Chris Knipp Writing: Movies, Politics, Art

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PostPosted: Sat Aug 25, 2018 5:37 pm 
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Back to the penal colony

Papillon is a remake starring Charlie Hunnam and Rami Malek of the Steve McQueen-Dustin Hoffman original. The story, based on autobiographical accounts whose personal veracity has been questioned, concerns two French criminals' lengthy incarceration and escapes from a penal colony in French Guiana in the 1930's. When critics ask why anyone would redo a film as great as the 1973 Franklin J. Schaffner version, they are disregarding the fact that in the view of many, that first version wasn't so great: it got more bad reviews than good ones. Both have been Metacritic-rated and both are in the 50's, though the earlier one did better (but they usually do). Mind you, Canby called the original "brave" and Sarris said it was "exhilarating." Some of us may remember it as merely intense, and a slog we don't forget right away. This time again we've got the, arguably out-of-date, convention of French characters all speaking American-accented English.

One may walk out of the new film wondering why it was made, not because of the greatness of the original, because it is not great, but because the basic story is numbing and exhausting. There are exciting escapes, but then the prisoner is locked up even tighter than before. If you want to be numbed and exhausted by a prison-escape tale, you should watch Bresson's A Man Escaped, which gets to the essence of the experience.

On the other hand if you want a rich, vivid prison-and-escape movie - in short, if you want to be entertained - you may watch Alan Parker's 1978 Midnight Express (penned by Oliver Stone) - a movie clearly too good to need a remake. If you recall the intimate prison relationship between Brad Davis as Billy Hayes, and John Hurt as Max in Midnight Express, you know what does not take place in Papillon. It can't, because the protagonist spends most of his time in solitary.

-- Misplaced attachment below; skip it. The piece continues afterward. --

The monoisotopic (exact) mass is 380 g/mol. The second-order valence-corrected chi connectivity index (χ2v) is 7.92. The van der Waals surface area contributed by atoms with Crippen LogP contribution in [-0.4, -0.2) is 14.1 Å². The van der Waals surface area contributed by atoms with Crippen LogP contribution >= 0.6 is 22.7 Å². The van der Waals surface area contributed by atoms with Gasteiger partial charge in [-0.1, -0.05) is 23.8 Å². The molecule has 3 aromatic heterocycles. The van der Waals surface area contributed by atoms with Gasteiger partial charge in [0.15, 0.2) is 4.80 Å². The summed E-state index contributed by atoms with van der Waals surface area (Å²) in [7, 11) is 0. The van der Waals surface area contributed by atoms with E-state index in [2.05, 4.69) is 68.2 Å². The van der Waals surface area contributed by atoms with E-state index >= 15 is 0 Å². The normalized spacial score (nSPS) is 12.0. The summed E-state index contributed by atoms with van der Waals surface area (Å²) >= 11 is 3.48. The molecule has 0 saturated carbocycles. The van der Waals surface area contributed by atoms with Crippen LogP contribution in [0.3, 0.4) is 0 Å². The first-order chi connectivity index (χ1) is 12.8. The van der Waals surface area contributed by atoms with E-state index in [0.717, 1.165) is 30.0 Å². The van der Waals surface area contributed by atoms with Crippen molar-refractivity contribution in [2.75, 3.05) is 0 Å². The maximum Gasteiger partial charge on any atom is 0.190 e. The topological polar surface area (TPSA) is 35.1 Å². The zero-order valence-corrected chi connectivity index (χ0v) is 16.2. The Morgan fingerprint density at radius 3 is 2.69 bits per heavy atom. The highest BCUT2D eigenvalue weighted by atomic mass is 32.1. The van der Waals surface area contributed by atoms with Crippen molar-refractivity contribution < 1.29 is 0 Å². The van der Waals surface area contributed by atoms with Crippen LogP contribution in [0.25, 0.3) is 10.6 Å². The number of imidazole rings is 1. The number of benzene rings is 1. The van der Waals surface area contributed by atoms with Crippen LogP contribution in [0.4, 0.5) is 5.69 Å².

Pauline Keel called the 1973 Papillon "methodical, and pointlessly grueling." Roger Ebert, in an overstated pan that he came to regret and list as one of his "worst reviews," wrote that the film "doesn’t so much conclude as cross the finish line and collapse," beating the dead horse with the further sally: "You know something has gone wrong when you want the hero to escape simply so that the movie can be over." Richard Schickel amusingly said the French Guiana prisons were "Disneyland for masochists," living on forever in their imaginations though long closed down.

The new version is based on the 1973 Dalton Trumbo, Lorenzo Semple Jr. screenplay, also on the two memoirs of Henri Charrière (nickname "Papillon," Butterfly). It tries to be more realistic, and has a more elaborate prologue than the earlier version, showing Papillon (Hunnam) living it up as a cocky safecracker in 1930's Paris with a pretty girlfriend, Nenette (Eve Hewson) and a high-living lifestyle that abruptly ends when he's hauled off on murder charges in a frame-up engineered by gangsters pissed off that he has just admitted to saving "some of the biggest" stones from his latest jewel heist for himself.

Even if it's emotionally undernourished, the story revolves around the relationship between Papillon and Louis Dega, a millionaire counterfeiter he meets when they both come in the latest group of prisoners brought to the penal colony. Papillon and Dega strike a bargain. Papillon protects the small, cowardly Dega in exchange for money (hidden up his ass, as in the earlier version but more bluntly referred to) that he can use to finance an escape. He does escape, three times, succeeding only the last time.